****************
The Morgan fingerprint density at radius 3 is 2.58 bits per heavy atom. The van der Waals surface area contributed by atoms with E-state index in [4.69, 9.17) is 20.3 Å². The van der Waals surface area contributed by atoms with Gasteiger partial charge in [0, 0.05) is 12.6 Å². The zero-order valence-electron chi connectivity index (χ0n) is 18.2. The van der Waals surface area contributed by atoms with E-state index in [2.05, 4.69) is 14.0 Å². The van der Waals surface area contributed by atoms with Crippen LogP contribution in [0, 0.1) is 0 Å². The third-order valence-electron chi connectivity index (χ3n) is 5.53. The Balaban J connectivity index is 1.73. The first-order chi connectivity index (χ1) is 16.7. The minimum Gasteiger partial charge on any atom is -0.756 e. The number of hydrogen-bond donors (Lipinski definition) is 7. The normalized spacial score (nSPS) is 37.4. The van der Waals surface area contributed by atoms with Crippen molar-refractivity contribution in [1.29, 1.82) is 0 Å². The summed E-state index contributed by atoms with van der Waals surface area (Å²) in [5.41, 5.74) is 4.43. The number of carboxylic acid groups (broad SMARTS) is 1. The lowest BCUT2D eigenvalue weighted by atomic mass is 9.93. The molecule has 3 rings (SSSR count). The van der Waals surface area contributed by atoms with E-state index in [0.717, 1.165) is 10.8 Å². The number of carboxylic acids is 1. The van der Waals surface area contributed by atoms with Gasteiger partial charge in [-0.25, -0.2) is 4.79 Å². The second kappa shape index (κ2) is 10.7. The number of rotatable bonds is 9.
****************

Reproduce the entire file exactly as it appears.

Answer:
The Morgan fingerprint density at radius 3 is 2.58 bits per heavy atom. The van der Waals surface area contributed by atoms with E-state index in [4.69, 9.17) is 20.3 Å². The van der Waals surface area contributed by atoms with Gasteiger partial charge in [0, 0.05) is 12.6 Å². The zero-order valence-electron chi connectivity index (χ0n) is 18.2. The van der Waals surface area contributed by atoms with E-state index in [2.05, 4.69) is 14.0 Å². The van der Waals surface area contributed by atoms with Crippen LogP contribution in [0, 0.1) is 0 Å². The third-order valence-electron chi connectivity index (χ3n) is 5.53. The Balaban J connectivity index is 1.73. The first-order chi connectivity index (χ1) is 16.7. The minimum Gasteiger partial charge on any atom is -0.756 e. The number of hydrogen-bond donors (Lipinski definition) is 7. The normalized spacial score (nSPS) is 37.4. The van der Waals surface area contributed by atoms with Crippen molar-refractivity contribution in [1.29, 1.82) is 0 Å². The summed E-state index contributed by atoms with van der Waals surface area (Å²) in [5.41, 5.74) is 4.43. The number of carboxylic acid groups (broad SMARTS) is 1. The lowest BCUT2D eigenvalue weighted by atomic mass is 9.93. The molecule has 3 rings (SSSR count). The van der Waals surface area contributed by atoms with E-state index in [0.717, 1.165) is 10.8 Å². The number of carboxylic acids is 1. The van der Waals surface area contributed by atoms with Gasteiger partial charge in [-0.25, -0.2) is 4.79 Å². The second kappa shape index (κ2) is 10.7. The number of rotatable bonds is 9.